The cheapest type of hardwood is one that grows at a fast pace. The quicker a lumberyard can replace the boards it sells, the cheaper the boards will be. Poplar and Ash are generally in a tight competition for the cheapest spot, but Maple remains predictably cheap throughout the year.
Cheap woods aren’t necessarily less durable than expensive ones. They are just less “prestigious.” Having worked with wood for 2 decades, I have learned to undo the conditioning around wood quality that’s prominent among new woodworkers.
It is easy to convince yourself that mahogany is the hardest wood. But in reality, lumber much cheaper than mahogany is much harder in the Janka hardness test and even shear strength. So, when you look for cheap hardwoods, do not give up on the aesthetic appearance or durability of the lumber. Compare and contrast them to find the one that works best for your project.
Here are some of the cheap hardwood types and their respective Janka Hardness.
This is one of the most consistently cheap hardwoods that is available at an average of $3 to $7 per board. It has a Janka Hardness of 1450.
Retailing at an average maximum of $5, Poplar can be found priced as low as $2 in some lumberyards. It has a Janka Hardness of 540, significantly lower than that of Oak.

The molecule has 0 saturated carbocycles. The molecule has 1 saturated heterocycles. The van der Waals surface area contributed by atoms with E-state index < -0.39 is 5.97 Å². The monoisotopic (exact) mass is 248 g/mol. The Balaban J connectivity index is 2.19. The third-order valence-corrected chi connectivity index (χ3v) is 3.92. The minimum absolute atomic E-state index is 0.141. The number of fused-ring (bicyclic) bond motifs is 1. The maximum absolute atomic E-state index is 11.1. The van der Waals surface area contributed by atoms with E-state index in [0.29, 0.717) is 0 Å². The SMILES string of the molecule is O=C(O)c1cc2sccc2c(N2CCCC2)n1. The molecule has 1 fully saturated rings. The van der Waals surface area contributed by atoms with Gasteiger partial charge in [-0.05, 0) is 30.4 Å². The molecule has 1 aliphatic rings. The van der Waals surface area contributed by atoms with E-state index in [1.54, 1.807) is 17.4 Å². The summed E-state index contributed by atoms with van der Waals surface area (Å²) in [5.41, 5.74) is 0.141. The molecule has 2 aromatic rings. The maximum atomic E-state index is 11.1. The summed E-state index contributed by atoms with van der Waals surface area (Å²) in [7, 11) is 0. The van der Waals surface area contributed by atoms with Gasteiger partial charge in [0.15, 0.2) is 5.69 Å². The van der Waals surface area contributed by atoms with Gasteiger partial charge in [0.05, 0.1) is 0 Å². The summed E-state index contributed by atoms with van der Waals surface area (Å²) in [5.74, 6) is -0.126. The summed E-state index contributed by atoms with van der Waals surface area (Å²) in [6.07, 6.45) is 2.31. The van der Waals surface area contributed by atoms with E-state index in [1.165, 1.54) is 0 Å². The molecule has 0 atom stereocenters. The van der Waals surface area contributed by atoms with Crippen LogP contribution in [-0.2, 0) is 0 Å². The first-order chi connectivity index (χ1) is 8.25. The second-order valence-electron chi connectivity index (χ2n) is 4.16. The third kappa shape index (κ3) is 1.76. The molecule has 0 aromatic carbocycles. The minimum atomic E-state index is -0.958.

The cheapness or expensiveness of this specific wood depends largely on its supply. In some cases, it can command a higher price than its average maximum of $8 per board. In periods and regions where it is abundant, Alder boards can be priced as low as $5. Its Janka hardness is 690, slightly above that of Poplar.
When it comes to reliably durable wood, Oak varieties are often brought up. Oak trees are massive, and their wood strength is reflected in their Janka rating. White oak has a Janka hardness of 1360. It retails at an average price of $6 to $8 per board.
Despite retailing for the same price range as white Oak, Beechwood does not have the same Janka hardness rating. It is harder than Oakwood and is available at lumberyards as well as Home Depot. Its maximum price is $8 while its minimum is $5.
Ashwood is one of the cheapest hardwoods and has a quality similar to that of Oak. I have even used it as replacement lumber for the relatively more expensive hardwoods. It might not look like the primo woods, but it is definitely strong enough.